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I am making an app with a drag and drop UI. I plan on changing the cursor when hovering over the draggable elements.

What's the difference between the move and grab cursors?
Can they be used interchangeably?

Cursor: grab from MSDN Cursor: move from MSDN


References:

25

Move objects to rearrange them, grab objects to perform operations on them

The move cursor should be used when objects are just being rearranged (translated) without any alteration to their properties other than position. For example:

  • Rearranging shapes on a canvas
  • Rearranging items in a list

The grab cursor is usually used for drag and drop operations when the object is being manipulated to perform an operation which may alter it or create a clone. For example:

  • Dragging a file into a dropzone to perform an operation
  • Dragging an object into a toolbar to edit it or create a shortcut
  • Dragging an object onto a color palette to color it

Examples of drag vs grab operations

enter image description here


This is idiomatic use, i.e. while these are popular approaches to using the two cursors, they aren't formal standards and in practice designers may stick to the arrow pointer for either or both use cases, or choose some totally different cursor.

  • 3
    Great use of graphics. – Danger14 Apr 7 '15 at 0:51
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In many drawing programs, grab is used to move the drawing surface (canvas) around, i.e., to show a different part of it. This is called panning.

Move is used to move the selected object around within the canvas.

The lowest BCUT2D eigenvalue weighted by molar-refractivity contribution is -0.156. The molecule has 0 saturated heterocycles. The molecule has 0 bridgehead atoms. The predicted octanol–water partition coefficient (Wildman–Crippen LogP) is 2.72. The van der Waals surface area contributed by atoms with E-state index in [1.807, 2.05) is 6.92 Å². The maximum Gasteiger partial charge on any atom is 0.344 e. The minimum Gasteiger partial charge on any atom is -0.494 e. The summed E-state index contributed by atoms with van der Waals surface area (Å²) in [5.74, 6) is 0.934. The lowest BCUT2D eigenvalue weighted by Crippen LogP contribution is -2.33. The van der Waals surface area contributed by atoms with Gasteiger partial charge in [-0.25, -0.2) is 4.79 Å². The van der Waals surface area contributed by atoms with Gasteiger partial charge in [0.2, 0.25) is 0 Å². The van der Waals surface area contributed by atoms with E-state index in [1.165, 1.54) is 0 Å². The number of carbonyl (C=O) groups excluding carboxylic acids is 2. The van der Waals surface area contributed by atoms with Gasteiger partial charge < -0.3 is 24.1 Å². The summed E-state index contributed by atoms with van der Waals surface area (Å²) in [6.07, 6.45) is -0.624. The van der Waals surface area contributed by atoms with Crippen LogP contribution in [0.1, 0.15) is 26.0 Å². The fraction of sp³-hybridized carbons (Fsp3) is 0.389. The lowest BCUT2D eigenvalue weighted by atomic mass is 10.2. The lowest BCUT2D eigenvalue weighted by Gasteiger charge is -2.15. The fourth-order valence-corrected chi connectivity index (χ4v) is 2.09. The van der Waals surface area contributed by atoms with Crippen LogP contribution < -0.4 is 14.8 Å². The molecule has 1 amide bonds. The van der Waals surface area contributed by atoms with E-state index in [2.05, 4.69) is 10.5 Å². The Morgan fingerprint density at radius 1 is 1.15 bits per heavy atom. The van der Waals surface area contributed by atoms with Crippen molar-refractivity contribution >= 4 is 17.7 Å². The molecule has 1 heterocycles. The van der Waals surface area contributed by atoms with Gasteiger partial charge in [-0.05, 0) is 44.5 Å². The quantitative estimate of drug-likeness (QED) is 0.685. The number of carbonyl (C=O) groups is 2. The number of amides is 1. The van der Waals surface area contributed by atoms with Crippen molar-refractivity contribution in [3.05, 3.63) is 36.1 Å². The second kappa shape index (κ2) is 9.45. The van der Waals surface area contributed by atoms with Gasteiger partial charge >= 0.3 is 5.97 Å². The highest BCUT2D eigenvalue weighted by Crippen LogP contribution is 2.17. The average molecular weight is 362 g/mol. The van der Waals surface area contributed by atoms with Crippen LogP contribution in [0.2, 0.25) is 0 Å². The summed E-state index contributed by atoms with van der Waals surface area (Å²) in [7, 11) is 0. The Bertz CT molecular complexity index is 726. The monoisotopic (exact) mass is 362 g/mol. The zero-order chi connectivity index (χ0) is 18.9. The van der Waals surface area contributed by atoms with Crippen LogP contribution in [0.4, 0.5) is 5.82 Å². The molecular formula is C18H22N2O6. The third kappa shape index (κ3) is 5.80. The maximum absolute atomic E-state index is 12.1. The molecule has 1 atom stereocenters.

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From my experience, the grab and grabbing cursor behaviour works when you need an explicit hover and click & hold behaviour for movable UI elements, which makes sense for desktop applications because these are standard cursor interactions. The move cursor tends to be used when there is no particular need to differentiate between the hover and click & hold behaviour for movable UI elements.

What this means for the user interaction design is that if the elements are clearly movable (such as list of elements that you can order) then you can use the move cursor since the user doesn't really have to discover which elements can be moved around. However, if your UI is a little bit more complex then the grab + grabbing pair facilitates the user hovering and discovering which elements can be grabbed and then apply the click & hold behaviour to drag it around.

If you are looking to adapt these patterns to mobile apps it can be a little bit tricky so my suggestion would be to make the UI as simple and clear as possible so you only have to apply the click/tap and drag behaviour without the hover/discovery behaviour. Hover/discovery is more easily accommodated for desktop apps.

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